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From halted renovations to virtual viewings: COVID-19’s effect on Singapore’s property market

Written by Vulcan Post Published on   5 mins read

Singapore has entered the first phase of reopening on June 2, most of the construction sector is back in action.

It was just a few months ago that my fiancé and I were lining up meetings with interior designers every week, trying to find the one who best suited our needs as the reality of our future home was approaching.

Noticing how frequently I had these appointments, my colleagues would ask when our Build-To-Order (BTO) flat was going to be ready.

“It might be as early as April,” was my answer back then.

Of course, that wasn’t how things played out—what actually did happen in April was the circuit breaker, putting all construction work on pause.

With all the uncertainty around this new state of things, we also lost the momentum to continue discussing with interior designers (and vice versa, they slowed down in contacting us too).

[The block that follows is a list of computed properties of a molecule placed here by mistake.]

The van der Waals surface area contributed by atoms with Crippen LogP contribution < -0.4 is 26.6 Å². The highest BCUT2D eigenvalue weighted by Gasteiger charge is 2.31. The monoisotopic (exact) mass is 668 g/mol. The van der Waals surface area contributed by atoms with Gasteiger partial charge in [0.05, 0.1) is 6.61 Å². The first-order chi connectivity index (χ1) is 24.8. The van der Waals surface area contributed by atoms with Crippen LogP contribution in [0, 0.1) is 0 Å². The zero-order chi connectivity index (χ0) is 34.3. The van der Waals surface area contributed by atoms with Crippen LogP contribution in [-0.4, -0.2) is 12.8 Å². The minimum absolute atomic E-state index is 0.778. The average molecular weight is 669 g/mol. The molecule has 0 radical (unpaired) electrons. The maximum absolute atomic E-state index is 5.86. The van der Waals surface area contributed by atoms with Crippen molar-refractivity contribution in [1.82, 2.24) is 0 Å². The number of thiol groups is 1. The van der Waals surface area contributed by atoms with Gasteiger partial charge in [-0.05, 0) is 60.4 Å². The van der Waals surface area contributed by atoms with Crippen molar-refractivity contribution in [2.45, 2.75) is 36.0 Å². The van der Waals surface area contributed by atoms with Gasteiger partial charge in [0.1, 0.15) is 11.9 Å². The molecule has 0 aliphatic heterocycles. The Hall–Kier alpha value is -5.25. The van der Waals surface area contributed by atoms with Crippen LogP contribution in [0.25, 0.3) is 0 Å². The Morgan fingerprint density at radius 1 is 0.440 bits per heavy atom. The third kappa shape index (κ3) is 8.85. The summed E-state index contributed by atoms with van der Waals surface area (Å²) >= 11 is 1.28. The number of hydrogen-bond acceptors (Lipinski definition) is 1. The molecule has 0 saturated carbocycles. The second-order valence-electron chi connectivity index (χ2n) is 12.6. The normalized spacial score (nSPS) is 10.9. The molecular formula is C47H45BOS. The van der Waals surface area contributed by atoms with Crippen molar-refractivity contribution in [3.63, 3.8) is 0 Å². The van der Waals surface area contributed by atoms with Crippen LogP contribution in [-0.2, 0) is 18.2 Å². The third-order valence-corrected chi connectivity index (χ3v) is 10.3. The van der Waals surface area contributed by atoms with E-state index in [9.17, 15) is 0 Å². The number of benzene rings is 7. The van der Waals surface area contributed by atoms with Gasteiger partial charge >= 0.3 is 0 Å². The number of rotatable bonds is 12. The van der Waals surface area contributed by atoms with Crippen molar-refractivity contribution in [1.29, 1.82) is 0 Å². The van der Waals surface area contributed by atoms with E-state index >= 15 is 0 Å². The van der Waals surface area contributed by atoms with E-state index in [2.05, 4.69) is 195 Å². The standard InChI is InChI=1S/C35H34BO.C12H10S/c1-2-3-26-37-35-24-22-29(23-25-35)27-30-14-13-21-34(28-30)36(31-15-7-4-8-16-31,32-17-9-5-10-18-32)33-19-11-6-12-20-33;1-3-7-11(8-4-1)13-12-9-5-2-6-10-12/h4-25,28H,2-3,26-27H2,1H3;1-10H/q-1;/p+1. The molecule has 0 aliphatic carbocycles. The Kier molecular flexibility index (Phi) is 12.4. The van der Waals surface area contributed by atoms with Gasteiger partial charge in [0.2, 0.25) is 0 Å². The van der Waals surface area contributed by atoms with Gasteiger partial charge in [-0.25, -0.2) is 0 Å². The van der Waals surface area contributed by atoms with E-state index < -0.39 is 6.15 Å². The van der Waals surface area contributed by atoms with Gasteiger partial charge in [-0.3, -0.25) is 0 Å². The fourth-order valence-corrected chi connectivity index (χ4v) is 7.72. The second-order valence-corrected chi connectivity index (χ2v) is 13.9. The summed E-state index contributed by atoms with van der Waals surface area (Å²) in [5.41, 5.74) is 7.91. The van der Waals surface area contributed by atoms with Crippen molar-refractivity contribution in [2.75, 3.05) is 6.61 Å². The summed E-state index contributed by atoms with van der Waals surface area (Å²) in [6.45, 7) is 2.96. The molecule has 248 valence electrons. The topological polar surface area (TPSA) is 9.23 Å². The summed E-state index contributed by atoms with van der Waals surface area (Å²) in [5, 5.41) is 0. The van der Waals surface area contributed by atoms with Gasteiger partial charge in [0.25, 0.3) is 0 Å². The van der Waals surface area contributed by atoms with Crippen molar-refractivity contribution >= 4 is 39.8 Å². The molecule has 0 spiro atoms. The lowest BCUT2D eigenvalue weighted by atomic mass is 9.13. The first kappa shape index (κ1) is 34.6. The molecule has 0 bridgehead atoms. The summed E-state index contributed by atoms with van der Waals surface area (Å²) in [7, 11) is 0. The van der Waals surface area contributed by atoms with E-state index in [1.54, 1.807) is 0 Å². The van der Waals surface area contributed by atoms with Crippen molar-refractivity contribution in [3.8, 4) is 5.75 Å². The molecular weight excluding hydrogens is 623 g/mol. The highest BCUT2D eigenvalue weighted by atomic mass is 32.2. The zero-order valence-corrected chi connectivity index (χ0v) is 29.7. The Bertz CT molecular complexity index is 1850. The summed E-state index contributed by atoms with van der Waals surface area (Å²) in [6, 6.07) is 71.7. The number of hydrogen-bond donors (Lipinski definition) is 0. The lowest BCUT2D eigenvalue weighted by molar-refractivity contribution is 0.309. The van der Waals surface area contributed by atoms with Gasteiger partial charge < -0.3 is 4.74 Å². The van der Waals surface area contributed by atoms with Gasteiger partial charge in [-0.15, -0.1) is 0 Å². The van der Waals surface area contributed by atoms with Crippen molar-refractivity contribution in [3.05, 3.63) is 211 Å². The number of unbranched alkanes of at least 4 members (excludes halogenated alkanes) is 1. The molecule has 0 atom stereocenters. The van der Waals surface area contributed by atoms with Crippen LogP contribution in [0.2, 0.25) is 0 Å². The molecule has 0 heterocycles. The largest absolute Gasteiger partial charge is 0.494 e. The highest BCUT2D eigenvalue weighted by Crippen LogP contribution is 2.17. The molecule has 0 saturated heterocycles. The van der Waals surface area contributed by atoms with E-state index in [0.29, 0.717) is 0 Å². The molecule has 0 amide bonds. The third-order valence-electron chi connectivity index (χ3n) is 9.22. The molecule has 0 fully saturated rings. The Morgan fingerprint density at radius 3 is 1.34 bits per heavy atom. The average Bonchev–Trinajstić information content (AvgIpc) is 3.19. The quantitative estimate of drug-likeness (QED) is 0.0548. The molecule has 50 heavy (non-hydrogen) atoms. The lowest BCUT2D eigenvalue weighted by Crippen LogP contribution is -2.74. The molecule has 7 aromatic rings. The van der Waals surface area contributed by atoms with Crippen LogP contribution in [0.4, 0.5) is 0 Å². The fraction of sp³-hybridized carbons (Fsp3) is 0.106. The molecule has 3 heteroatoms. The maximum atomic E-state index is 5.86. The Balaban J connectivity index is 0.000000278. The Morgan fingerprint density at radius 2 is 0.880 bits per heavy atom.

Luckily for us, we aren’t badly affected.

The thing is, the progress of our flat was way ahead of schedule in the first place, and information had circulated on our estate’s Facebook group that it would be completed much earlier.

With this, the construction delays caused by COVID-19 simply meant that we needed to adjust our expectations by a few months, which put us back in line with HDB’s original Probable Completion Date.

However, other home buyers may find themselves stuck in much more inconvenient situations, as some projects could be delayed as long as six months.

Everything on hold

In the past two months, new home owners who were supposed to receive their keys could not collect them as the Housing Development Board (HDB)’s service counters were closed.

Some who were looking forward to applying for a new flat in May had to wait, while the BTO exercise was postponed till August.